I’ve reached that point in the writing where I’m floating. It has to do with writing nearly non-stop for six hours; with the lateness of the hour. It has to do with being in a library and not in a place I am familiar with.

Lorde.

It’s been so long here that the mood of my writing is infecting me. I’m writing something romantic and listening to Lorde on repeat. The combination has led me to see unusual narratives in those around me. Why is that man compulsively standing and walking in circles? Is the work frozen or does it have something to do with the mobile telephone he clutches? He’s taken a call but not spoken. What does that mean? Is it significant?

Round and round.

Circling again.

Again.

Maybe he’s just working up the courage to talk to me.

And all those students that have peeled out. When I sat down this afternoon the library was filled. Those that linger, are they the professional students? Have they the dedication to commit to night after night of study and work? Or are they here as a last-ditch effort? Those that left went home to bed and also to go out for a night of drinking. It’s a mid-sem day tomorrow.

We’re hollow like the bottles that we drink.

There’s one beautiful woman — early twenties, pale pink spectacle frames, beautiful. You know the type, I’m sure. She’s your type. She’s my type. Intellectually. She started the evening with two other collegiate-looking types but is alone now. I wonder if she likes Lorde.

I’m wandering and wondering and my characters are sharing a first kiss underneath the porch light shadows. The world tonight is all rather beautiful and complex.

I need to lay my body down.

And I like you.

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Launching The Ark

The Ark cover image projection

Annabel Smith’s The Ark launch — Fremantle, WA 19th September 2014

I’m a shut-in. I don’t usually go out. I prefer my own space. I work hard at work. I rest at home.

Last night I went out.

It was Friday night, the night to go out if you’re a regular person. You might go to a bar, or a club. Or a friend’s house if you’re one of those people lucky enough to have friends. I went out to a book launch. In my experience, book launches are like little celebratory parties for when a new book is released. It’s like a baby shower except instead of celebrating the upcoming birth of a child you celebrate all the hard work, effort, determination, tenacity, and luck that a writer has experienced in order to create a book. And the only gift you have to bring is optional — purchase of the finished product.

The launch was for The Ark, a book and website and — drum-roll — interactive app written and devised by Perth-based author Annabel Smith. I was quite lucky to receive an invitation to this book launch as the event was something else. I’d received an advanced reader copy of The Ark which I had devoured in only a few sittings — it’s an amazing book. Go out and buy it. Now. — and it was my privilege to have been invited by Annabel to submit some fan fiction for the interactive app and website (you can read my piece and get more information about The Ark at www.thearkbook.com ). So I had a small familiarity with the world of the novel and expected from the book, and Annabel’s invitation, that the launching event would be somewhat immersive.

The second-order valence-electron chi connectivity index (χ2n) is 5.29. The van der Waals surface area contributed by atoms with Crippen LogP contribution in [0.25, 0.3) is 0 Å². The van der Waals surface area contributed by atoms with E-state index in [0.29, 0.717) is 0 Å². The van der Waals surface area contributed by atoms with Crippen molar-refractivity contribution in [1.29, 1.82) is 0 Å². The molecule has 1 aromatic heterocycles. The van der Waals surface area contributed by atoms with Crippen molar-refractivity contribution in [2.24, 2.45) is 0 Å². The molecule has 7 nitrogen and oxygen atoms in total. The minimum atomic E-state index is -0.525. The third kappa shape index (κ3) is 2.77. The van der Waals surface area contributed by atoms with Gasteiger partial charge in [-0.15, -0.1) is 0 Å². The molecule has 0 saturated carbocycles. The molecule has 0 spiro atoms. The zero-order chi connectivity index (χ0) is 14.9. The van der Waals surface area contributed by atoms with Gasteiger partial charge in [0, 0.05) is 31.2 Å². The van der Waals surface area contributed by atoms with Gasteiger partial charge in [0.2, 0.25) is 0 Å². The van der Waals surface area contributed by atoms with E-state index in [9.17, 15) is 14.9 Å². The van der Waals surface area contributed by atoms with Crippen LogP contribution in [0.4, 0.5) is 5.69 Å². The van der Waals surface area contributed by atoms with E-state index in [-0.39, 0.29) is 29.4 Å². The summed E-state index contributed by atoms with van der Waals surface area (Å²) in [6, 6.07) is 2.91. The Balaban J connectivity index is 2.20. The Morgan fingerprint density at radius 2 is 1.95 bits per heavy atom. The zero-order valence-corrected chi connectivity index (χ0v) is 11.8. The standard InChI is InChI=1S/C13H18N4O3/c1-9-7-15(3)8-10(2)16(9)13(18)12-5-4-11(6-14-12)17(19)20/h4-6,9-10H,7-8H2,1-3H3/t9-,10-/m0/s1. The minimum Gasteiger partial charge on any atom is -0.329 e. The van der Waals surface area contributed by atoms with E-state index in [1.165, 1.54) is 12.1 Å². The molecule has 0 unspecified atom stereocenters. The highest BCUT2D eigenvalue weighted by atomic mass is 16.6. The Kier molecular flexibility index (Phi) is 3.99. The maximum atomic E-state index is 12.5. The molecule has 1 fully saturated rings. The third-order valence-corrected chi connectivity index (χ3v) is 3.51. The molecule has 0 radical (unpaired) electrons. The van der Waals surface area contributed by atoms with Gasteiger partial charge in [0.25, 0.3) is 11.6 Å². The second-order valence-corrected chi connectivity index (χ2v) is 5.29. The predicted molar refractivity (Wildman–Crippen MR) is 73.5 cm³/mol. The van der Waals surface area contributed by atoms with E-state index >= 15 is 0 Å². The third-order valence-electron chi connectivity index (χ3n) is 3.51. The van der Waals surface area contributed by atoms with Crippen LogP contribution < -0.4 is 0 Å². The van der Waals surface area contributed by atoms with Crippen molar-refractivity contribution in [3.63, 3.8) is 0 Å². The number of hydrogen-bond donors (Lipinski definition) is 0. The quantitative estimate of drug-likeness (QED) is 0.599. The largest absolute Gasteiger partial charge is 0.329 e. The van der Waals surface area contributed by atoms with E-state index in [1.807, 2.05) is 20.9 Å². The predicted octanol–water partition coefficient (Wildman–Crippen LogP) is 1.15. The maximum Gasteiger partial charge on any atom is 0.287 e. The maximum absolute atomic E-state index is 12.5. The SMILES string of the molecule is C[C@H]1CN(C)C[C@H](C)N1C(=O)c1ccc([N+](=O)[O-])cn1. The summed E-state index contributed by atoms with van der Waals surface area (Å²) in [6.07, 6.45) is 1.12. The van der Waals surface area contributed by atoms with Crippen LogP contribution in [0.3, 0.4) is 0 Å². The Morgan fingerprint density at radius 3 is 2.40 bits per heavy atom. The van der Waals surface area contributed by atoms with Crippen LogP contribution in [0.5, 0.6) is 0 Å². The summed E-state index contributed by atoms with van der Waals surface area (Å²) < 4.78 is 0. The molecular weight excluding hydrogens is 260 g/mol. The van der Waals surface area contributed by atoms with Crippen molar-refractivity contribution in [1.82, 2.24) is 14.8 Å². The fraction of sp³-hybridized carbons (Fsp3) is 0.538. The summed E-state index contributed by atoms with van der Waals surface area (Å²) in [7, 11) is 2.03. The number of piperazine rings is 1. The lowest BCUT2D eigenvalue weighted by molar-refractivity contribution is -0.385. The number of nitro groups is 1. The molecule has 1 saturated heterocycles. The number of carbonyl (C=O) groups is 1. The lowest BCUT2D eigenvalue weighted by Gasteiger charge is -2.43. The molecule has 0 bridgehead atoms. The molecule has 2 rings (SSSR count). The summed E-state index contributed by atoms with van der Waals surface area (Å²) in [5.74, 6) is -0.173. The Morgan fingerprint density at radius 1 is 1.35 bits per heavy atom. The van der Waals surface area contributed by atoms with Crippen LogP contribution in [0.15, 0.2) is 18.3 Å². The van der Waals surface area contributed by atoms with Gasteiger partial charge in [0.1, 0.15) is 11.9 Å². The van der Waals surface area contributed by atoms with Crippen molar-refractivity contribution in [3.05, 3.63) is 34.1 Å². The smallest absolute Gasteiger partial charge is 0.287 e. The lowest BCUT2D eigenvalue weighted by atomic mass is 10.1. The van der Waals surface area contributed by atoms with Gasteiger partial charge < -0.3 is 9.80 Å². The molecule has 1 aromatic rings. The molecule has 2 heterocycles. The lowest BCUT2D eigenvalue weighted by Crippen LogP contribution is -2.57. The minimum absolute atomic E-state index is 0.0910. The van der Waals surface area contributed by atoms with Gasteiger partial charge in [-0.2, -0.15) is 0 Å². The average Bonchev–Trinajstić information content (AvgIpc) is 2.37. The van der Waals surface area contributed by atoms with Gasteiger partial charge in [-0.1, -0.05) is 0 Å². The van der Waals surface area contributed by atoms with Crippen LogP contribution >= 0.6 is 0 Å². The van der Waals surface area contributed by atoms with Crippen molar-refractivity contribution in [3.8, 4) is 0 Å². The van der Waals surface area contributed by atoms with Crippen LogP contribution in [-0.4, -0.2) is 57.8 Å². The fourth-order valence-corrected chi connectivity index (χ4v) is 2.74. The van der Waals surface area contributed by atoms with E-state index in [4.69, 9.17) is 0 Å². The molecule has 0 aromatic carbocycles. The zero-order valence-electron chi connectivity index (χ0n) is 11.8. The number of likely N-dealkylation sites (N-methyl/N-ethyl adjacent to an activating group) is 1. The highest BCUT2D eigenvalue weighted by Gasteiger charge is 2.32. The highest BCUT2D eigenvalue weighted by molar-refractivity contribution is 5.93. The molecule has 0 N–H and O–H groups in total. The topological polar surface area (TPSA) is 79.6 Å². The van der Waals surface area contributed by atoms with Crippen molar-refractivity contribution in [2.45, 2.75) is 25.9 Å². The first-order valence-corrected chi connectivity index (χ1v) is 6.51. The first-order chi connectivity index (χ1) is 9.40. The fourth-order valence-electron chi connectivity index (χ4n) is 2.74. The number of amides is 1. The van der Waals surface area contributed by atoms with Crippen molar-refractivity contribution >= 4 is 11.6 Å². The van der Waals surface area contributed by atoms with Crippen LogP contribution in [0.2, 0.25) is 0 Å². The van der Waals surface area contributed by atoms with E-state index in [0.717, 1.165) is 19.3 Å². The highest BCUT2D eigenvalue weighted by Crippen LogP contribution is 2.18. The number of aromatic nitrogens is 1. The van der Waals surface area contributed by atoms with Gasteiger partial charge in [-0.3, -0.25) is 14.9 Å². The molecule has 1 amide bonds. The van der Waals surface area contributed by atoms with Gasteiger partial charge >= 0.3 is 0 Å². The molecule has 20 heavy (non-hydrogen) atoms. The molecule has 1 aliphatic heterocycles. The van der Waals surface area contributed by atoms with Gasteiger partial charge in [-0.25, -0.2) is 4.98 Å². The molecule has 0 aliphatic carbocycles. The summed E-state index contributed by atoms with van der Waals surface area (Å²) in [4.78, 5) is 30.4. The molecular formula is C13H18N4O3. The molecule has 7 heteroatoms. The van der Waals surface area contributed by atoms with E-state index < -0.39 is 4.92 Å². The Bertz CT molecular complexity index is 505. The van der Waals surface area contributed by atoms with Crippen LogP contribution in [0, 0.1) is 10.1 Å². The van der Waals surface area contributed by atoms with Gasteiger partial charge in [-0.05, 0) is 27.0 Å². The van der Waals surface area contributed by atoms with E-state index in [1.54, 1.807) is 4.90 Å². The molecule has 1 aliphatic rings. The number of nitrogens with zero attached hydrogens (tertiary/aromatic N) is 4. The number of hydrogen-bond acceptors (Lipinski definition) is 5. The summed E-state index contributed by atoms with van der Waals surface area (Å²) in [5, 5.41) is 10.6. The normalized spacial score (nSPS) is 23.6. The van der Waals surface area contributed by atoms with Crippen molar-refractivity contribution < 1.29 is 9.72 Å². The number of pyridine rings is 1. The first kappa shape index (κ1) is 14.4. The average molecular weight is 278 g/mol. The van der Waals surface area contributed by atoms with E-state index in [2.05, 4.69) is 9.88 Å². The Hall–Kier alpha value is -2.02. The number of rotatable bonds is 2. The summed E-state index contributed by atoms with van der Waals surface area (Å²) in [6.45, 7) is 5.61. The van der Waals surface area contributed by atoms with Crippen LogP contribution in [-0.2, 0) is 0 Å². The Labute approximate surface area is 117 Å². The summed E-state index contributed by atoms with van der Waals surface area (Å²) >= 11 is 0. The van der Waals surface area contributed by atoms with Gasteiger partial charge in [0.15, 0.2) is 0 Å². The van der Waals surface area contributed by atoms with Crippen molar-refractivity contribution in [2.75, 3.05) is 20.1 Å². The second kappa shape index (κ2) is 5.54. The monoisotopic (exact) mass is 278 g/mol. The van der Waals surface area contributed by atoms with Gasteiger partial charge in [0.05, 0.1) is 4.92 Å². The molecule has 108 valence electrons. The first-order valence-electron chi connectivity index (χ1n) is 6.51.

All my expectations were met.

The Ark was launched at the old Myer building in Fremantle, WA. We congregated outside the old loading dock and, after the heavy metal rollerdoor was wound up, we were led through to be ‘processed’ before entering our ‘Ark’. This involved signing an agreement, submitting some identification, and being made to separate into two processing lines. Annabel had hired a few actors to process us and had joined in the fun herself by donning combat fatigues and brandishing a replica weapon. It was very much a contrast from the lovely, polite woman that Annabel usually is but it was all in fun — in a thrilling, scary bad-ass Sarah Connor kind of way — and afterwards we were led into the main launching space where things began to settle. The space was low lit with warning signs, some OSH for the building and some OSH for the Ark itself. There were twig sculptures made in the same theme as the cover design for the Ark. And stacked neatly on a table by the door were print copies of The Ark and Annabel’s two previous novels as well Whisky Charlie Foxtrot (soon to be published in America as Whisky and Charlie) and Annabel’s WA Premier’s Book Award shortlisted novel A New Map Of The Universe. I love new books and couldn’t help picking up one of the copies of The Ark and having a butchers at it, testing its weight and studying the copy design.

A very well produced book.

A very well produced book.

Our first address was from one of the main characters of The Ark, Aidan. The man spoke and I remembered reading those words from the introductory pages of the novel a few weeks earlier. It was a surreal moment. My belief was suspended and there were moments when I actually believed myself to be in a seed bunker in some far flung area of the country.

Our actor portraying Aidan. Or was he an actor? Hmm... He sure found the light.